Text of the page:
What are the benefits of reducing screen time?
Various studies have suggested the benefits from unplugging are manifestly real and range from the straightforward - such as helping you mentally and emotionally recharge - to the profound - like improving your interpersonal connections and helping you get over past romantic relationships.
What do studies say about unplugging?
Several studies have concentrated on this emerging behavior. Researchers at Kansas State University looked at the impact of unplugging after work on health, happiness and overall quality of life. Perhaps unsurprisingly, participants reported feeling much fresher and more recharged after disconnecting.
In another study from the University of Maryland, researchers discovered that students who unplugged after class reported an improved quality of life, which was quantified by metrics such as spending more time with friends and family, more frequent exercise and eating healthier foods. According to the study, less time spent on devices freed up 'space' for these improvements to be made.
A 2013 Pew Research Center survey showed that 44 percent of people sleep within arm's reach of their phone. This not only has the potential to interrupt sleep via notifications (if they're turned on), it also affects sleep patterns to view a screen's blue light before bed. Blue light can cause eyestrain, increased stress and decreased melatonin (which, in turn, increases the likelihood of weight gain). Keeping the smartphone, tablet or laptop away from the bedroom helps mitigate these problems.
On top of all that, both spending time in nature and engaging in physical activity have been repeatedly shown to deliver similar benefits. When you unplug, you have more 'free time' to take advantage of getting outside and improving your health.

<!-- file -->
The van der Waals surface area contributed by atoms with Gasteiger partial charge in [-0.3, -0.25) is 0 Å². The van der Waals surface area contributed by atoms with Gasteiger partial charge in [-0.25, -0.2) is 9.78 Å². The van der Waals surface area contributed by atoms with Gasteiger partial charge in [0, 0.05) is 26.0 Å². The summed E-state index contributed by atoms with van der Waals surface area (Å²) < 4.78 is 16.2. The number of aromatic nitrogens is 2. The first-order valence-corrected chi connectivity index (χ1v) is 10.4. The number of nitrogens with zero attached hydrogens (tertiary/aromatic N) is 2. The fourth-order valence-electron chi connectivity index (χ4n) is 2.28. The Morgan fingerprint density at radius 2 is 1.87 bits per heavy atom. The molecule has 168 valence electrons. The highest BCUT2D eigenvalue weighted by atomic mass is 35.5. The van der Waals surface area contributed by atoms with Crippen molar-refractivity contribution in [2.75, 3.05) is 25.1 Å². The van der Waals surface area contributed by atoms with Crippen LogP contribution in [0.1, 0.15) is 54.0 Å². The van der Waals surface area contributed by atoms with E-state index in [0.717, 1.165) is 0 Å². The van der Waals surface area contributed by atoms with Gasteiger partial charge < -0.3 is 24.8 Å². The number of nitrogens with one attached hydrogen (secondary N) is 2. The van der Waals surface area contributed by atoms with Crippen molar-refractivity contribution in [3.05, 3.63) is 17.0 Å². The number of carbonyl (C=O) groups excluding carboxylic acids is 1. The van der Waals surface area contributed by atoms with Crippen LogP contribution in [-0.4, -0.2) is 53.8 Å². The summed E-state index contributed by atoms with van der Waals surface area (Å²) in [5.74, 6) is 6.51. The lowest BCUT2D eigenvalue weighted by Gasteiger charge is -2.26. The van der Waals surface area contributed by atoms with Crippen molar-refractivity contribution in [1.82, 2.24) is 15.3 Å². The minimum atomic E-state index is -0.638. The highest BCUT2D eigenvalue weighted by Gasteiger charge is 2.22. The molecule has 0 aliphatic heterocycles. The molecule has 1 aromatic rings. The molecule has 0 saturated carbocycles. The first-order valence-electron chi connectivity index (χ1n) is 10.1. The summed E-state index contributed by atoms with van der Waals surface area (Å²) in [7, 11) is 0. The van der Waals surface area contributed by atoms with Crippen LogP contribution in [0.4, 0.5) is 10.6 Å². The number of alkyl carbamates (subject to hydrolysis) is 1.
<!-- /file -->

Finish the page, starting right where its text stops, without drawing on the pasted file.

What are some ways to unplug?
Try one or more of these routes to realizing the benefits of disconnecting:
1. "Do Not Disturb." Simply put your phone in "Do Not Disturb" mode and leave it that way. You're still connected, but free from the constant intrusions of audible notifications. The notifications will still be there, but only seen when you decide to review them. The idea is that a "ping-free, vibrate-free, light-up screen-free world" is a viable long-term way to balance using technology without being trapped by it.
2. Disable Push Notifications. Disabling all push notifications means you would never see any notifications. Messages, emails and other updates remain unseen until you decide to manually visit each individual app. As a less extreme option, new features on both Android and Apple phones allow for notification grouping and set timing, which can all be customized - an indication of the growing awareness of the myriad negative social, mental and physical consequences of an overly-plugged in life.
3. Intermittent Silencing. This is a great option if you're either unable to leave your phone in "Do Not Disturb" mode indefinitely or if you can't trust yourself to stop looking for notifications. Turn your phone on airplane mode for an evening, an hour, or any other preset length of time each day - and stick to it. Disconnect as much as you can afford without jeopardizing your livelihood or trustworthiness with those who depend on your reachability (such as your kids).
4. Get Outside -And Leave your Smartphone Behind. This could be as simple as taking a hike, a bike ride or traveling actively. Backroads trips are a great opportunity to surround yourself with like-minded people who often share in the desire to unplug while in nature. For those several hours each day spent immersed in mountains, local villages and country roads, they're engaging with the real, vibrant and beautiful world around them. A short delay in responding to whatever texts or emails might be waiting for us is a small price to pay for the reward of being truly present in our own lives, particularly when traveling in such magnificent places around the world.
I love seeing the benefits that guests (and often myself) experience after only a few days of getting out and getting away from the constant pull of connectivity - it brings me closer to that feeling I once stumbled upon in the jungle and will forever treasure.